Mobile autonomy will have a dramatic impact on industries across the world and on the way we live our daily lives. It’s predicted that there will be as many as 10 million self-driving cars on the road as soon as 2020, for example. And these exciting developments also will have profound implications for the insurance industry as risks shift and evolve.
At XL Catlin, we have entered into collaboration with Oxbotica, one of the world’s leading developers of mobile robotic autonomy software for multiple applications, to be at the forefront of this change.
Last month, we hosted an executive briefing for senior brokers at our offices in Dublin, on the topic of the impact of autonomous technology and how the insurance industry will innovate in such a new world.
We have seen automotive and technology companies making heavy investments in mobile autonomy and the technologies that make it possible. Recent years have seen significant progress in artificial intelligence, and autonomous vehicle developers have both contributed to, and benefitted from, these advances. They are now able to create powerful algorithms that can enable a vehicle to learn from its experiences and adapt to changing conditions.
Or as Professor Paul Newman, one of Oxbotica’s co-founders, puts it, “If you take our self-driving vehicle out in the snow for the first time, the autonomy software will learn and remember how to operate in snow and then keep this capability around for the next time it experiences snow.”
As these technologies mature, the market for autonomous vehicles is expected to develop quickly.
Insurers must work to understand the developments in autonomous technologies, and this is one of the reasons that we are collaborating with Oxbotica.
The implications of the so-called “robot revolution” for risk management and insurance can only be broadly imagined at present. We’re confronting a series of questions and hypotheticals instead. Who is liable when a robot’s cloud storage memory is breached, or a software error compromises performance? How do we respond to intelligent malware that can carry out criminal activities, including financial attacks?
The insurance industry has an obligation to help resolve these thorny questions, and not put a brake on technological innovation.
Working with Oxbotica gives us the opportunity to help shape the development of this technology at trial stage, help us to understand risks and opportunities, and begin to think about the risk transfer and insurance solutions that will be needed as this technology becomes more commonplace.
The data that autonomous vehicles produce can be enormously powerful – an Oxbotica driverless car produces a whopping four terabytes of data per day, Dirk Gorissen, senior engineer at Oxbotica, told attendees at our Dublin event.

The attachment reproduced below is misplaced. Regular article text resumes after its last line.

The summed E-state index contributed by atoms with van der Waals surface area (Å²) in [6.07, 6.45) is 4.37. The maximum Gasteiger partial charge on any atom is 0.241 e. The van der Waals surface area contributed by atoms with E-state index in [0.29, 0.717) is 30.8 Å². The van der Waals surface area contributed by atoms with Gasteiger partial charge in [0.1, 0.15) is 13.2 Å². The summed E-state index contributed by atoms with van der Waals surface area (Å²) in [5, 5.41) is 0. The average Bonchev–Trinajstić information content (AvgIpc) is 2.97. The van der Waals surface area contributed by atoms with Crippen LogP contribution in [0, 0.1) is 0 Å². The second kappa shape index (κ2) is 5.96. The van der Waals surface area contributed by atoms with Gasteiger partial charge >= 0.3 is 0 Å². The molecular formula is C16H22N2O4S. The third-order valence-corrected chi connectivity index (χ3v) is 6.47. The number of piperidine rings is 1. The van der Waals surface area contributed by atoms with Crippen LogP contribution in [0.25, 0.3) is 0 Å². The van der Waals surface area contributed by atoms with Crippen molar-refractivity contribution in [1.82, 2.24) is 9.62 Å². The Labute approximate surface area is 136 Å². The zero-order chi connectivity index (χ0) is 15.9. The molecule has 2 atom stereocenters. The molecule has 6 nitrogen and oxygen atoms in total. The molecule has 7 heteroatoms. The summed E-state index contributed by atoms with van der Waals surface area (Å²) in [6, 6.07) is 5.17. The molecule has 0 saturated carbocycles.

In a sense this turns the car into a 24/7 risk engineer – it is gathering data all of the time.
This has huge potential for insurers’ ability to help clients with their risk management and risk transfer needs.
Following contact with Oxbotica at an XL Catlin client event on autonomous technology, London Gatwick airport engaged with both Oxbotica and XL Catlin on a project. The outcome was that later in the year, Oxbotica will run a trial of autonomous vehicles to shuttle airport staff between London Gatwick’s north and south terminals. XL Catlin will act as Oxbotica’s insurance partner for this pilot study, which is ground-breaking.
Currently, Gatwick’s 300 airside vehicles are stationary for some 90% of the time; the trial, the airports says, could lead to greater efficiency and, if successful, could see the start of more widespread use of autonomous vehicles at airports around the world.
It isn’t just driverless cars that will change the way businesses operate and humans interact with robots.
It’s expected that AI will also play a greater role in “cognitive-routine” fields like bookkeeping, inventory management and customer service. Since these require an ability to sense, learn, reason and take action, companies are likely to capitalize on the progress autonomous vehicle developers are making in AI. In the same way that Oxbotica’s vehicle technology can retain “the idea of snowy-ness,” improvements in AI – including advances in speech recognition and natural language processing – will enable customer service robots, for example, to remember the most effective solutions to different problems.
A similar trend is expected in warehouses – and there are already several distribution companies around the world that are using automated technology in their distribution centers. While these machines’ primary function is to improve efficiency via engagement in the picking and packing process, their ability to analyze and collect data from their surroundings effectively, enabling continuous risk assessment that might previously have been carried out every few weeks or months.
The insurance industry has an obligation to work alongside the development of these technologies, both to understand the risks they may present but also to contribute to their evolution and adoption.
Our aim is to be at the forefront of these changes and to help shape the future of the risk landscape – it is exciting stuff.